KJV Translation Issues: 

12
  • WW - Wrong Word -- The word translated as "at" should be "through" or "by."
  • OS -- Outdated Source -- The Greek word translated as "is the gate" existed in the KJV Greek source but not the one we used today.
  • MM -- Many Meanings -- This word "way" means both "path" and a "way" of thinking, a philosophy.
  • WF - Wrong Form -  The "lead" is not an active verb but a participle, "leading."
  • MW - Missing Word -- The word "the" before "destruction" is not shown in the English translation.
  • WW - Wrong Word -- The word translated as "destruction" should be "desolation" or "terror."
  • IW - Inserted Word -- The word "there" doesn't exist in the source.
  • WW - Wrong Word -- The word translated as "which" should be "the ones."
  • WW - Wrong Word -- The word translated as "go" should be "enter."
  • WF - Wrong Form -  The "go" is not an active verb but a participle, "entering."
  • MW - Missing Word -- The word "through" is not shown in the English translation.
  • WW - Wrong Word -- The word translated as "thereat" should be "it."

NIV Analysis: 

Enter  - The term translated as "enter ye in" means "to come or go into" and it is a metaphor for an idea entering into the mind. It also means entering into a new state especially, coming into existence, like coming to life or coming to public attention. So we "enter into" the public interactions of producing for others so they can produce for us. This is in the form of a command or request.

through - The word translated as "through" means "through" as in movement through, but it also means "by" the sense of "by means of" a given method. There are a number of Greek prepositions that can be translated as "at," but this isn't one of them.

the -- The word translated as "the" is the Greek definite article. The Greek article is much closer to our demonstrative pronouns ("this", "that", "these", "those") that the English "the." See this article for more.

narrow  - The term translated as "narrow" primarily means "narrow," but it is not a positive term in Greek having many negative associations including "small-minded" and "confined."

gate:  - The term translated here as "gate" means specifically one side of a double gate that served as the entry to a town or large building. It was also frequently the location of a toll booth, changing a tax for entry into a town. The term also meant special doors or gates such as those to the women's quarters or the gates of hell. These gates were a point of control and authority.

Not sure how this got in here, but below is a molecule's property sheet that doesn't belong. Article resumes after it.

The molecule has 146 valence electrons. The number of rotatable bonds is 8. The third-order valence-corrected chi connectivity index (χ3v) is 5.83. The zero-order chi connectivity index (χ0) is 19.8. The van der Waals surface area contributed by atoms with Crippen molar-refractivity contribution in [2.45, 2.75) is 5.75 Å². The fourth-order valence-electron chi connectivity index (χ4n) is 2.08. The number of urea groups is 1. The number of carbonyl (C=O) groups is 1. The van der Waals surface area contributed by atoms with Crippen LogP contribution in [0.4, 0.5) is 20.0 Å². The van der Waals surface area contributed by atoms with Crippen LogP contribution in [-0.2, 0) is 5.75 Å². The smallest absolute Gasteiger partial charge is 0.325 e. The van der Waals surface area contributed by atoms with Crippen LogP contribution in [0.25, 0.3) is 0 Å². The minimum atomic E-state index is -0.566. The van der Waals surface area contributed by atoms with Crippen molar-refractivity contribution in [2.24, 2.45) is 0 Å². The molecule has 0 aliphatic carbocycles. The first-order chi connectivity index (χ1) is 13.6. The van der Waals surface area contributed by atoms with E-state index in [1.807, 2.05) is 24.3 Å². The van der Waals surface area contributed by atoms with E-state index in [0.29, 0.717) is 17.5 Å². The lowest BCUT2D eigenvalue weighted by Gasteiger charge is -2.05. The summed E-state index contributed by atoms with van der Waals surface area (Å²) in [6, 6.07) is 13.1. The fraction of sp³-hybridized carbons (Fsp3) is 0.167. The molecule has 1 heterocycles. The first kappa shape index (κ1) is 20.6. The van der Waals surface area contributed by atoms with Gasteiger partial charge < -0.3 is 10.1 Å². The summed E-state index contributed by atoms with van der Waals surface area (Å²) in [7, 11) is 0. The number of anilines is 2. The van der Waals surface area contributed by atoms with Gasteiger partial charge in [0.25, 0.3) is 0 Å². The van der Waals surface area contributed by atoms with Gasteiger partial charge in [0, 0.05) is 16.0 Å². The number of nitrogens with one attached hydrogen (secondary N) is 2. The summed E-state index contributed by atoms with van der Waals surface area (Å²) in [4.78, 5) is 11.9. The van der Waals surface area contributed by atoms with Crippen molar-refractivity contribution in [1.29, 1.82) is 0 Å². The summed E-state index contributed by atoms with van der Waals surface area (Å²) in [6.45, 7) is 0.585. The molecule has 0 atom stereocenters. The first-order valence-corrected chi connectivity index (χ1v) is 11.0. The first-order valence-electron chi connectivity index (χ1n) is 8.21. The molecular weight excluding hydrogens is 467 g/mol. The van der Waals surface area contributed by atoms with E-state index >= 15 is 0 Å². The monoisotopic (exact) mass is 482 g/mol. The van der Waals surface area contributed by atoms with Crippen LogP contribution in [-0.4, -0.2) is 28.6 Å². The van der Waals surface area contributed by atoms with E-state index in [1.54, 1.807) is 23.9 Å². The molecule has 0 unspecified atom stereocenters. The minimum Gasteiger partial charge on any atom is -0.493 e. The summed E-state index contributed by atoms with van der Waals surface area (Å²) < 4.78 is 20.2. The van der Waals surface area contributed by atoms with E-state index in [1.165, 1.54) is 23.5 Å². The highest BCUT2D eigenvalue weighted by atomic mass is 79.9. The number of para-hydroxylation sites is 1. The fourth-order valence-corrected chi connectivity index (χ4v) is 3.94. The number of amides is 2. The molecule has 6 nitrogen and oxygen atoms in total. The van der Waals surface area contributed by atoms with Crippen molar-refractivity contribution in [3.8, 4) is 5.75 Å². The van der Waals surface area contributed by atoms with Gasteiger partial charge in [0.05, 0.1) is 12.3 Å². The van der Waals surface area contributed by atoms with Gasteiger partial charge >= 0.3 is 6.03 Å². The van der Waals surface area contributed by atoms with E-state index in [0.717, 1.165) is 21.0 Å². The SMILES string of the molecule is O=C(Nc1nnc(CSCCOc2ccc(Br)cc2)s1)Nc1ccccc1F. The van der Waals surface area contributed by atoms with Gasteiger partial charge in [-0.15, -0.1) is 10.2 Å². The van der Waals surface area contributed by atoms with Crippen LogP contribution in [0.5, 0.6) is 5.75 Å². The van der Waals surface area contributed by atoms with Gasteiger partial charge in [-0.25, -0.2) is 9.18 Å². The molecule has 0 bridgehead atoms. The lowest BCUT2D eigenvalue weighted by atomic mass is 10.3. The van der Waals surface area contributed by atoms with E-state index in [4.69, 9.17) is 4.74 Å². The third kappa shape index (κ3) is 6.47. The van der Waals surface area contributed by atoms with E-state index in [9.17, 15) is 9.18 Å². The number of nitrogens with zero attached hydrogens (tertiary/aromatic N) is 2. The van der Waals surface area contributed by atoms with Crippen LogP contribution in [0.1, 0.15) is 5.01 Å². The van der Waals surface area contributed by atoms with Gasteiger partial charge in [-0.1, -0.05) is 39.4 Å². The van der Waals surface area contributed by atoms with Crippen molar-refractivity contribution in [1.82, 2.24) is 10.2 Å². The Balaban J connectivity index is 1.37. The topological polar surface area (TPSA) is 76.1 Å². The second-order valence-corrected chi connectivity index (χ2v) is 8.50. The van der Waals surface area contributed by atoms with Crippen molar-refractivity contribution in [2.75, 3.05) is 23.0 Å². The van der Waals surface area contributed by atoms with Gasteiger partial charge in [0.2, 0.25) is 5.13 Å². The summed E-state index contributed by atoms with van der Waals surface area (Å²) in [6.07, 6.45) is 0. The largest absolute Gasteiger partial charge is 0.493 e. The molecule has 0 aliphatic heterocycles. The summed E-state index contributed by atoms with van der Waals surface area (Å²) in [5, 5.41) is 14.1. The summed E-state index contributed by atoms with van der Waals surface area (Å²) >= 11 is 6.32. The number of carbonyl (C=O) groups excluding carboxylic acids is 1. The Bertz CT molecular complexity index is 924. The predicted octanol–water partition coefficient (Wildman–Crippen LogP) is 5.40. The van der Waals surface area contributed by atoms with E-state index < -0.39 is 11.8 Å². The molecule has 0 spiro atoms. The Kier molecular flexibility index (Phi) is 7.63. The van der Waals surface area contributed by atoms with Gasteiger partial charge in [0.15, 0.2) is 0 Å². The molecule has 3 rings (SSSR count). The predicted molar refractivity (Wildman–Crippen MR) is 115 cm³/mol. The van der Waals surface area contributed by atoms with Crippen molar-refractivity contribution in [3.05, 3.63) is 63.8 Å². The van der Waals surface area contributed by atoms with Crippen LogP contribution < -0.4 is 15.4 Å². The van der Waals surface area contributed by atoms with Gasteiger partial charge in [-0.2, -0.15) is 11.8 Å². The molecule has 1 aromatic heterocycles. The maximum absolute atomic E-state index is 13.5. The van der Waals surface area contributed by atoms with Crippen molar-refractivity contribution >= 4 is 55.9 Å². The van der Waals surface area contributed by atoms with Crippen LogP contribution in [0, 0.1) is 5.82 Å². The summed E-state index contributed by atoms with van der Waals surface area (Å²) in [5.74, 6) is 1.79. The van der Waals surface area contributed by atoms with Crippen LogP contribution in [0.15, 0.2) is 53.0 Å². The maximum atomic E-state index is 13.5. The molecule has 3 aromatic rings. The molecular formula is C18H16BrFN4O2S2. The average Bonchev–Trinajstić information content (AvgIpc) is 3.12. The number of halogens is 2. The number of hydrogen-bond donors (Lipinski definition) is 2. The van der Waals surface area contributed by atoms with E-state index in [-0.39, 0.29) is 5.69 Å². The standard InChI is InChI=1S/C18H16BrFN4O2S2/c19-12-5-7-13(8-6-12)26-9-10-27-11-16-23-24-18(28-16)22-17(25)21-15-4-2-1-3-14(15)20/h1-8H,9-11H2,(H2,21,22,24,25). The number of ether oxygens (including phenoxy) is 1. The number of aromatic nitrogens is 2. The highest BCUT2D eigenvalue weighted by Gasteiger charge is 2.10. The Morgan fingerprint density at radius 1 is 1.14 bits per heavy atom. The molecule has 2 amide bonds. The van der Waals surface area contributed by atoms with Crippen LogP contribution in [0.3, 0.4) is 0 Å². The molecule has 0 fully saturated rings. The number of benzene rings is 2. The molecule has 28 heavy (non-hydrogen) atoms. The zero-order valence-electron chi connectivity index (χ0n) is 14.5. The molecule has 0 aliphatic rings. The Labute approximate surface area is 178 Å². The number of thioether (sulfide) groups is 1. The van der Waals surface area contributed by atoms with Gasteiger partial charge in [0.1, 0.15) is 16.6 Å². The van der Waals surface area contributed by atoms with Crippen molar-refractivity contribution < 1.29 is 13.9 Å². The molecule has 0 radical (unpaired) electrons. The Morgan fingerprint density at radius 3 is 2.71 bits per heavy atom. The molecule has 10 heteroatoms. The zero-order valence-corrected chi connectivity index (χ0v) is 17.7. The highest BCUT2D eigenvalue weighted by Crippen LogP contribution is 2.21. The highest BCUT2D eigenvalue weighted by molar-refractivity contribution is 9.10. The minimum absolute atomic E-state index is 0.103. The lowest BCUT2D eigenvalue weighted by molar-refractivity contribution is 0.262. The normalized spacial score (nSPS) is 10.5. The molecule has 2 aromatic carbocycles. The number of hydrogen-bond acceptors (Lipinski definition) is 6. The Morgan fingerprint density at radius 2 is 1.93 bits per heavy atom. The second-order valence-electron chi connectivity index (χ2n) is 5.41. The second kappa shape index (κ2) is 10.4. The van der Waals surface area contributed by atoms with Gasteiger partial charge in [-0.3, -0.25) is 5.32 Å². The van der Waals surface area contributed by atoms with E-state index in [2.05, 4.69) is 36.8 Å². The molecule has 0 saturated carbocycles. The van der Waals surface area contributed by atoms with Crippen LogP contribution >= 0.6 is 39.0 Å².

For  - The Greek word translated as "for" acts as a causal adverb meaning "for what", "because", "since," and "wherefore."

wide  - The word translated as "wide" also means "widespread" and "loud and rude" among many other things, which makes it a little less redundant with the following "broad." This word is used only once by Jesus but it is used fifty times in the Greek OT. In Isa 33:21 it is used with the word below translated as "broad."

is the gate, -- (IP) There is nothing in the Greek that can be translated as "is the gate" in the source we use today. This was in the KJV source, but not the one used by the NIV.

and  -- The Greek word translated as "and" is used as the conjunction "and", but it also is used to add emphasis ("also"). In a series, it is best translated as "not only...but also." After words implying sameness "as".

broad  - The word translated as "broad" means "roomy" and "wide". This word is used only once by Jesus but it is used fifty times in the Greek OT. In Isa 33:21 it is used with the word above translated as "wide."

is -- There is no verb "is" in the Greek source. It is implied by the equating of "workman" with "worthy" both in the Greek form of subjects.

the -- The word translated as "the" is the Greek definite article. The Greek article is much closer to our demonstrative pronouns ("this", "that", "these", "those") that the English "the." See this article for more. 

road,  - (MM) The term translated as "way" means a "route" or a "path", but also a "manner of behavior" or a "method" or "philosophy". The sense is the same as we use the term in "a way of life" or "a way of thinking."

that  - The word translated as "that" is assumed to be a demonstrative pronoun, but it is much more likely to be the article "the" with the following verb acting as an adjective, so it takes the meaning of "the one".